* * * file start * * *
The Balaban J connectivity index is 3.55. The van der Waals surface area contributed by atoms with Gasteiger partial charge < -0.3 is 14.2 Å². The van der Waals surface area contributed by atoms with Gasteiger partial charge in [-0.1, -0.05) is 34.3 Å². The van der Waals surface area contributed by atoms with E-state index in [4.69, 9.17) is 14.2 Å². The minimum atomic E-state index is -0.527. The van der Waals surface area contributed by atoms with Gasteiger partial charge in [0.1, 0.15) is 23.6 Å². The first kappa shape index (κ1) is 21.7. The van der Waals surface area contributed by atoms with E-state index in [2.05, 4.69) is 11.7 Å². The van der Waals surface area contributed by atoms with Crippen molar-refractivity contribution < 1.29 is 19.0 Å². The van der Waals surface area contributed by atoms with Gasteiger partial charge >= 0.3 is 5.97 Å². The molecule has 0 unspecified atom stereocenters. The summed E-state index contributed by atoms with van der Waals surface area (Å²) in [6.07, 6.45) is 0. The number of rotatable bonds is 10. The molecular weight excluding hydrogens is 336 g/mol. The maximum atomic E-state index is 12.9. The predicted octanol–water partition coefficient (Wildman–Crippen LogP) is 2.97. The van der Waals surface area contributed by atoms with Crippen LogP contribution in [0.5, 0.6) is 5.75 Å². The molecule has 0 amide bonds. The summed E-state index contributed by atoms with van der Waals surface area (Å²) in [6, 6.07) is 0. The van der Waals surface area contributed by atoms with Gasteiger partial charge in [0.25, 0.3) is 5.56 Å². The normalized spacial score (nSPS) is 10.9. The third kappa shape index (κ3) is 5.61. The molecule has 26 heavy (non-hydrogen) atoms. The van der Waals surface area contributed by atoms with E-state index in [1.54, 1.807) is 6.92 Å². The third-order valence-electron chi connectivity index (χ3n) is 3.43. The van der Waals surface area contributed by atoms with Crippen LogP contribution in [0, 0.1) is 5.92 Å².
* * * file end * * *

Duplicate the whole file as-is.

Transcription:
The Balaban J connectivity index is 3.55. The van der Waals surface area contributed by atoms with Gasteiger partial charge < -0.3 is 14.2 Å². The van der Waals surface area contributed by atoms with Gasteiger partial charge in [-0.1, -0.05) is 34.3 Å². The van der Waals surface area contributed by atoms with E-state index in [4.69, 9.17) is 14.2 Å². The minimum atomic E-state index is -0.527. The van der Waals surface area contributed by atoms with Gasteiger partial charge in [0.1, 0.15) is 23.6 Å². The first kappa shape index (κ1) is 21.7. The van der Waals surface area contributed by atoms with E-state index in [2.05, 4.69) is 11.7 Å². The van der Waals surface area contributed by atoms with Crippen molar-refractivity contribution < 1.29 is 19.0 Å². The van der Waals surface area contributed by atoms with Gasteiger partial charge >= 0.3 is 5.97 Å². The molecule has 0 unspecified atom stereocenters. The summed E-state index contributed by atoms with van der Waals surface area (Å²) in [6.07, 6.45) is 0. The number of rotatable bonds is 10. The molecular weight excluding hydrogens is 336 g/mol. The maximum atomic E-state index is 12.9. The predicted octanol–water partition coefficient (Wildman–Crippen LogP) is 2.97. The van der Waals surface area contributed by atoms with Crippen LogP contribution in [0.5, 0.6) is 5.75 Å². The molecule has 0 amide bonds. The summed E-state index contributed by atoms with van der Waals surface area (Å²) in [6, 6.07) is 0. The van der Waals surface area contributed by atoms with Gasteiger partial charge in [0.25, 0.3) is 5.56 Å². The normalized spacial score (nSPS) is 10.9. The third kappa shape index (κ3) is 5.61. The molecule has 26 heavy (non-hydrogen) atoms. The van der Waals surface area contributed by atoms with E-state index in [1.54, 1.807) is 6.92 Å². The third-order valence-electron chi connectivity index (χ3n) is 3.43. The van der Waals surface area contributed by atoms with Crippen LogP contribution in [0, 0.1) is 5.92 Å².